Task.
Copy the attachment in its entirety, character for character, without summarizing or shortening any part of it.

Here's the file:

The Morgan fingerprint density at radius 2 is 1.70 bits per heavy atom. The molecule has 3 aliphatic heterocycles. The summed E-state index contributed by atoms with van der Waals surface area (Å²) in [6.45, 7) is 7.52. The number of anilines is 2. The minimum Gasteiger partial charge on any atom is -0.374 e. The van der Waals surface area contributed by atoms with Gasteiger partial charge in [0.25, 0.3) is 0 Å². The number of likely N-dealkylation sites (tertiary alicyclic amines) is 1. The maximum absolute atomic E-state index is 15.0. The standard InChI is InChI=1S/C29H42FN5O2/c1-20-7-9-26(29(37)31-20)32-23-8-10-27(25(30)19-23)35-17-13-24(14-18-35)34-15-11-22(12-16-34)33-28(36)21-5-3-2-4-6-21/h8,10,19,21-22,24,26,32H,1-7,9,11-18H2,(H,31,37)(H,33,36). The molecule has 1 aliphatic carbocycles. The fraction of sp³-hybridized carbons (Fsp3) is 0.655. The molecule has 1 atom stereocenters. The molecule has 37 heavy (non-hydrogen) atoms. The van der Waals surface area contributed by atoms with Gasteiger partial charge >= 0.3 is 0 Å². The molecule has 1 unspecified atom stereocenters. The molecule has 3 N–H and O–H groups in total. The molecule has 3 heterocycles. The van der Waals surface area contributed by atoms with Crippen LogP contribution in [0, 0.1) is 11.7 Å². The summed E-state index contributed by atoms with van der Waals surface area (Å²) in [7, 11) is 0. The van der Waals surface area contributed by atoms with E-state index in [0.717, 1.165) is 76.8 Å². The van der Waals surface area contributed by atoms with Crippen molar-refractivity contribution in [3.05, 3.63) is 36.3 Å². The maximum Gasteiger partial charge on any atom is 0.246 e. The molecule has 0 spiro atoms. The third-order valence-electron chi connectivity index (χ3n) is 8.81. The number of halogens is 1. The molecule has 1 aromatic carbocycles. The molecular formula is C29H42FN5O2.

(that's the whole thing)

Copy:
The Morgan fingerprint density at radius 2 is 1.70 bits per heavy atom. The molecule has 3 aliphatic heterocycles. The summed E-state index contributed by atoms with van der Waals surface area (Å²) in [6.45, 7) is 7.52. The number of anilines is 2. The minimum Gasteiger partial charge on any atom is -0.374 e. The van der Waals surface area contributed by atoms with Gasteiger partial charge in [0.25, 0.3) is 0 Å². The number of likely N-dealkylation sites (tertiary alicyclic amines) is 1. The maximum absolute atomic E-state index is 15.0. The standard InChI is InChI=1S/C29H42FN5O2/c1-20-7-9-26(29(37)31-20)32-23-8-10-27(25(30)19-23)35-17-13-24(14-18-35)34-15-11-22(12-16-34)33-28(36)21-5-3-2-4-6-21/h8,10,19,21-22,24,26,32H,1-7,9,11-18H2,(H,31,37)(H,33,36). The molecule has 1 aliphatic carbocycles. The fraction of sp³-hybridized carbons (Fsp3) is 0.655. The molecule has 1 atom stereocenters. The molecule has 37 heavy (non-hydrogen) atoms. The van der Waals surface area contributed by atoms with Gasteiger partial charge >= 0.3 is 0 Å². The molecule has 1 unspecified atom stereocenters. The molecule has 3 N–H and O–H groups in total. The molecule has 3 heterocycles. The van der Waals surface area contributed by atoms with Crippen LogP contribution in [0, 0.1) is 11.7 Å². The summed E-state index contributed by atoms with van der Waals surface area (Å²) in [7, 11) is 0. The van der Waals surface area contributed by atoms with E-state index in [0.717, 1.165) is 76.8 Å². The van der Waals surface area contributed by atoms with Crippen molar-refractivity contribution in [3.05, 3.63) is 36.3 Å². The maximum Gasteiger partial charge on any atom is 0.246 e. The molecule has 0 spiro atoms. The third-order valence-electron chi connectivity index (χ3n) is 8.81. The number of halogens is 1. The molecule has 1 aromatic carbocycles. The molecular formula is C29H42FN5O2.